Post-Brew Notes and Observations

02/08/2020:  I crushed the barley, oat malt, and wheat.  I then added the flaked oats and rice hulls to the container and stirred everything well to get it all mixed together as evenly as I could.  I added a few scoops at a time and stirred after each addition, then gave it all a good stir at the end to break up any dough balls.   The 2.05 qt/lb mash thickness and rice hulls, I hoped, would prevent any stuck mash or (if I eventually do sparge) stuck sparge.

About 20 minutes in, mash pH read 4.95.  I added a quarter-teaspoon of calcium carbonate to bring it up a bit and waited 5 minutes to check the pH again.  Clearly I didn't need to add the Lactic Acid that Brewfather recommended. I should have at least waited to add it.  Lesson learned.  

Another 5 minutes after the calcium carbonate addition, the pH was still around 4.9.  I added another quarter teaspoon the try to bring it back up.  It continued to stay around 4.9.  After reviewing a Brulosophy experiment where a wort was intentionally mashed at a low pH and had no negative effect, I decided not to add any more calcium carbonate for fear of messing with the flavor.  Apparently there are some professional breweries that intentionally mash as low as 4.5 to get good results.

The Amoretti natural passion fruit flavoring recommends dosage of 7-14 ounces by weight per 10 gallons in drinks, which would work out to roughly 1.75 ounces for 2.5 gallons.  I decided to round that up to 2 ounces to ensure there's a clear passion fruit flavor in addition to that provided by the passion fruit puree.  

Gravity during the whirlpool hop stand registered 21.2 Brix, which for my refractometer is 1.094 SG.

When I pumped the chilled wort onto the passion fruit puree, then stirred it all in well, the gravity of the wort dropped to 1.078 SG.  That's lower than I wanted but acceptable.

02/09/2020:  There is clear activity from the airlock and the gravity has dropped down to 1.076 SG.  The temperature is reading 65F.

02/10/2020:  Gravity is down to 1.058 SG and temperature is up to 66F.

02/11/2020:  Gravity is down to 1.036 SG and temperature is up to 69F.

02/12/2020:  Gravity is 1.033 SG and temperature is down to 62F.  We're just two points from the expected final gravity.  At 9:30pm, the airlock was still bubbling nicely.  I opened the fermenter and dropped three tea strainers containing a total of 2.5 ounces of Southern Passion hops pellets.  I'm expecting this dry hop addition to kick off some hop creep, which will break down some of the residual sugars and cause additional fermentation, so I won't plan to bottle this until I've seen no gravity change for at least 3-4 days straight.  The last thing I want to see is this turning into a batch of bottle bombs and wasting the effort (and expense) that went into brewing it.  In fact, the gravity has already dropped from 1.033 SG when I wrote some of the earlier sentences to 1.032 SG.  The beer right now looks like a jug of passion fruit juice with about a half-inch head of yeast on top.  I'm hoping it turns out well.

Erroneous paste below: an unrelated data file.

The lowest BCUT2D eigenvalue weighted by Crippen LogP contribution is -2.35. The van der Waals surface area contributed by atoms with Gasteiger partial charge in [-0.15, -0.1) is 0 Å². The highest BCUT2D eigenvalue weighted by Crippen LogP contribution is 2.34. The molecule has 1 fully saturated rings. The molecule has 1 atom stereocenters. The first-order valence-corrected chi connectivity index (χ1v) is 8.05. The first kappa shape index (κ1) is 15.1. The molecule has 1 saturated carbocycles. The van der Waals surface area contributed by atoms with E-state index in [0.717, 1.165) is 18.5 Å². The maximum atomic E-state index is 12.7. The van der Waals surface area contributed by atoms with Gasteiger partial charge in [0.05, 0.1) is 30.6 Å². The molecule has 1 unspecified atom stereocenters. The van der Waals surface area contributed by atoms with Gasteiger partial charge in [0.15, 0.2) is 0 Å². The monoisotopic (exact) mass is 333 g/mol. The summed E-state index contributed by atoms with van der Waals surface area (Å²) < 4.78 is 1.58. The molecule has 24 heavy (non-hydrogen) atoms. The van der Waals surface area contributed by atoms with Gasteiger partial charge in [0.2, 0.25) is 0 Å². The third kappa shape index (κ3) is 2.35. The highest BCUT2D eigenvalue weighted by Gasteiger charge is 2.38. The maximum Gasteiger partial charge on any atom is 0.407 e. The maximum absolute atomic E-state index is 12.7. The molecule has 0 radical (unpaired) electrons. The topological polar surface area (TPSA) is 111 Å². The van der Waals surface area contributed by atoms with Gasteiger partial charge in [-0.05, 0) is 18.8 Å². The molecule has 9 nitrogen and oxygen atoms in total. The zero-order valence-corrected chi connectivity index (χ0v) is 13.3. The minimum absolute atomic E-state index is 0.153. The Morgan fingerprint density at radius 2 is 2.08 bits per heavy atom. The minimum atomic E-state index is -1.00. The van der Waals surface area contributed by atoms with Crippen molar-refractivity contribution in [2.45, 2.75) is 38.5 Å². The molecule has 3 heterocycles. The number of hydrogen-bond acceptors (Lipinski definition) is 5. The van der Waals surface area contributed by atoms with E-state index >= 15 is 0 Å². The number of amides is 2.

02/13/2020:  Gravity has hit the original FG estimate of 1.031 SG today.  With the dry hops having only been added last night, I'm expecting the "hop creep" to drop it a little lower, but we'll see.  Regardless, I'll want to get the beer away from the dry hops no later than February 19 to avoid any grassy notes.

02/14/2020:  Gravity 1.030 SG and 62F.

02/16/2020:  Transferred the beer off the yeast cake and sediment, then tasted it.  The lactose was not detectable, as the beer primarily tasted dry and bitter with a distinct passion fruit note.  I ended up adding two ounces of lactose dissolved in distilled water and another half-teaspoon of vanilla.  This helped but wasn't enough, so I added another two ounces of lactose.  At this point, I debated what to do.  It was better now, but not as sweet as many milkshake IPAs I've had. I could add more lactose, but I thought that would risk another problem I've seen in these beers, which is that the over-use of lactose creates a weird, artificial flavor to the beer.  Since passion fruit is a tart fruit anyway, it seemed like a good idea to stop here and let the fruit's true nature come through.  I bottled it in 12-ounce bottles and loaded each with three small carbonation tablets each (low carbonation).  I'd have gone higher, but my concern was that the dry hops might cause some hop creep that would further increase carbonation.